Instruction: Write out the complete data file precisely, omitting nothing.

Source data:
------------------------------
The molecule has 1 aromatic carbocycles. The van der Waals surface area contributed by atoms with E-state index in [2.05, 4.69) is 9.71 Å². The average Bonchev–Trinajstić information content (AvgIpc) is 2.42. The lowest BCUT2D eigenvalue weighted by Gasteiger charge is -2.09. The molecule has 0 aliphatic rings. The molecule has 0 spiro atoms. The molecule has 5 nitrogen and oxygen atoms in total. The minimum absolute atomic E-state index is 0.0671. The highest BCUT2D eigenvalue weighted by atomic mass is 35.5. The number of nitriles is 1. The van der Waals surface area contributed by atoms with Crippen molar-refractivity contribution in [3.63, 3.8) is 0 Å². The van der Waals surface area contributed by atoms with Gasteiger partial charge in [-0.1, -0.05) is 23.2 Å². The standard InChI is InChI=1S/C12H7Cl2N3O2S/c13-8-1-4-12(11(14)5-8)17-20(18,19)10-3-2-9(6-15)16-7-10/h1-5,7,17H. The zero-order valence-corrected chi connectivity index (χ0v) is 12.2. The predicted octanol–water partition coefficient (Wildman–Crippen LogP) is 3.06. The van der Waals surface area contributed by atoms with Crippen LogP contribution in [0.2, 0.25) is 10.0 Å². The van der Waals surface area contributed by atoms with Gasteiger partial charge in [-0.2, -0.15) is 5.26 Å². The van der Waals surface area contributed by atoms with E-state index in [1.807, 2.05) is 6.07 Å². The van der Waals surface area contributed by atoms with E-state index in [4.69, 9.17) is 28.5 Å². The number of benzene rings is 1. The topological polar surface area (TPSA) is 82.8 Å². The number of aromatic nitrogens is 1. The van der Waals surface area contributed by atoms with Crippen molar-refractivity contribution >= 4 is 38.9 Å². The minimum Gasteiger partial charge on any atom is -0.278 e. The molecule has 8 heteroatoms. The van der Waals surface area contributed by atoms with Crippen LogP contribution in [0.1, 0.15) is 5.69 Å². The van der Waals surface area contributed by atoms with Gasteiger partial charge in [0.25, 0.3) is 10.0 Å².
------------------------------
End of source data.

The molecule has 1 aromatic carbocycles. The van der Waals surface area contributed by atoms with E-state index in [2.05, 4.69) is 9.71 Å². The average Bonchev–Trinajstić information content (AvgIpc) is 2.42. The lowest BCUT2D eigenvalue weighted by Gasteiger charge is -2.09. The molecule has 0 aliphatic rings. The molecule has 0 spiro atoms. The molecule has 5 nitrogen and oxygen atoms in total. The minimum absolute atomic E-state index is 0.0671. The highest BCUT2D eigenvalue weighted by atomic mass is 35.5. The number of nitriles is 1. The van der Waals surface area contributed by atoms with Crippen molar-refractivity contribution in [3.63, 3.8) is 0 Å². The van der Waals surface area contributed by atoms with Gasteiger partial charge in [-0.1, -0.05) is 23.2 Å². The standard InChI is InChI=1S/C12H7Cl2N3O2S/c13-8-1-4-12(11(14)5-8)17-20(18,19)10-3-2-9(6-15)16-7-10/h1-5,7,17H. The zero-order valence-corrected chi connectivity index (χ0v) is 12.2. The predicted octanol–water partition coefficient (Wildman–Crippen LogP) is 3.06. The van der Waals surface area contributed by atoms with Crippen LogP contribution in [0.2, 0.25) is 10.0 Å². The van der Waals surface area contributed by atoms with Gasteiger partial charge in [-0.2, -0.15) is 5.26 Å². The van der Waals surface area contributed by atoms with E-state index in [1.807, 2.05) is 6.07 Å². The van der Waals surface area contributed by atoms with E-state index in [4.69, 9.17) is 28.5 Å². The number of benzene rings is 1. The topological polar surface area (TPSA) is 82.8 Å². The number of aromatic nitrogens is 1. The van der Waals surface area contributed by atoms with Crippen molar-refractivity contribution >= 4 is 38.9 Å². The minimum Gasteiger partial charge on any atom is -0.278 e. The molecule has 8 heteroatoms. The van der Waals surface area contributed by atoms with Crippen LogP contribution in [0.1, 0.15) is 5.69 Å². The van der Waals surface area contributed by atoms with Gasteiger partial charge in [0.25, 0.3) is 10.0 Å².